As I was reminded recently while reading a report about the use of residential care for adolescents on the edge of care, we have a rather different model of residential provision in Britain to that in other European countries, where a placement in a therapeutic establishment with highly trained and qualified staff may be the norm rather than the exception for a young person unable to stay at home. Lesser professional qualifications required, residential care as last resort – the sector in Britain has suffered from a period of neglect itself, despite the fact that some of the most troubled young people will be placed in such homes, whether for lack of alternative or as a positive choice. It is sadly to be expected that staff in residential homes will experience levels of abuse and violence from children and teenagers struggling to come to terms with trauma in similar ways to families coping in the community, perhaps to an even greater extent, yet this receives less coverage still. Continue reading
If you are engaged in work that is looking vulnerable to belt tightening and budget cuts it may not seem as if the situation on the ground is improving as we embark on a new year. Indeed, the notion of a “new year” can seem pretty artificial if your timescales are built around tax years or funding applications. Nevertheless, for me at least, the end of one year and the start of the new meant parties and that proved an interesting experience in a way I never would have predicted in the past.
With the rich mix of a relationship storyline in The Archers that has been looking like coercive control since day one, and a storyline about child to parent violence in Coronation Street, it is suddenly OK to talk about domestic violence at parties! So I had the rather surreal experience of sitting with glass in hand talking about Helen’s relationship with Rob as if it was real (which of course it is if you’re an Archers fan), followed by listening to two groups of friends discussing their own experiences of abuse from pre-teen children and steps they were taking to address the issue. Perhaps it’s the parties I go to, and I’ll grant you it doesn’t sound very exciting! You have to picture the decorations, the food, imagine the music; these were conversations in little huddles competing with the noise. But the fact that they were happening was a moving experience and one that must be in part due to the immense media coverage over the last year that has brought these two issues to greater public consciousness.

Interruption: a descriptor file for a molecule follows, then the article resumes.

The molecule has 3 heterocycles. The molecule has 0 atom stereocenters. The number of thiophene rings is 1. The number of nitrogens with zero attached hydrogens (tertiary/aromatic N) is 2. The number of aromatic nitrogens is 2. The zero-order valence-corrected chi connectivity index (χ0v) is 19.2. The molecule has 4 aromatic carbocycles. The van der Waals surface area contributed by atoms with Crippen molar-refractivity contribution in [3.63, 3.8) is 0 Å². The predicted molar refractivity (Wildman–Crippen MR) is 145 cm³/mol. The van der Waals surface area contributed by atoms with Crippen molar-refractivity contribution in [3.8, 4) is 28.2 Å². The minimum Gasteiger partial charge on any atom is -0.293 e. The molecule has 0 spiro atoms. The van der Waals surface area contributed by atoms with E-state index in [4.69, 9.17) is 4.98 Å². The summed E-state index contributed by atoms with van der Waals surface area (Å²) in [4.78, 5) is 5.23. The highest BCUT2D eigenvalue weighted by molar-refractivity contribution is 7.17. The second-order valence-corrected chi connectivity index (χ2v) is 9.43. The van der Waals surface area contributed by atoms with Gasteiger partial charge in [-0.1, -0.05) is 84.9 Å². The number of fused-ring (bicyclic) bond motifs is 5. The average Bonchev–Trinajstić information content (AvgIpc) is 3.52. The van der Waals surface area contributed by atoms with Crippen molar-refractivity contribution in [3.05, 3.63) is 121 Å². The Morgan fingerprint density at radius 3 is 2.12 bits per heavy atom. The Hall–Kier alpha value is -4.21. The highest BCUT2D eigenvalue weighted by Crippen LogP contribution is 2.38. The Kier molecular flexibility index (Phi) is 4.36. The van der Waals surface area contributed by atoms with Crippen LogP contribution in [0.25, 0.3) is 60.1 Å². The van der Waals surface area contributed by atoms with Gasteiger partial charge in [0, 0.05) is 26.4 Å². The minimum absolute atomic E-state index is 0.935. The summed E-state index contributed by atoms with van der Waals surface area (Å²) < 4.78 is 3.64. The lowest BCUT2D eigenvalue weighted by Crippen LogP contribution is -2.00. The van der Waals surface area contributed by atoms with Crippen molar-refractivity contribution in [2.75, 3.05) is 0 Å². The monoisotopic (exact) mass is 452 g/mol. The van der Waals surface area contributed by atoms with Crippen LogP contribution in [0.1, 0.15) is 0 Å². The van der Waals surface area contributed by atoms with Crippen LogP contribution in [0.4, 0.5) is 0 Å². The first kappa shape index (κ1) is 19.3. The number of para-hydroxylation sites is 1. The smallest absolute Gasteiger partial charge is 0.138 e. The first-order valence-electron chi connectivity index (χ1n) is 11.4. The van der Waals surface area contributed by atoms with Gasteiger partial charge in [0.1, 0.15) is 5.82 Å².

So I look forward to 2016 with brave new hopes and expectations: that the public consciousness of child to parent violence will continue to grow, that our understanding of the issues involved will be refined, and of course that the development of services to support families will continue to grow – and also, that it will become more and more OK to talk about it at parties.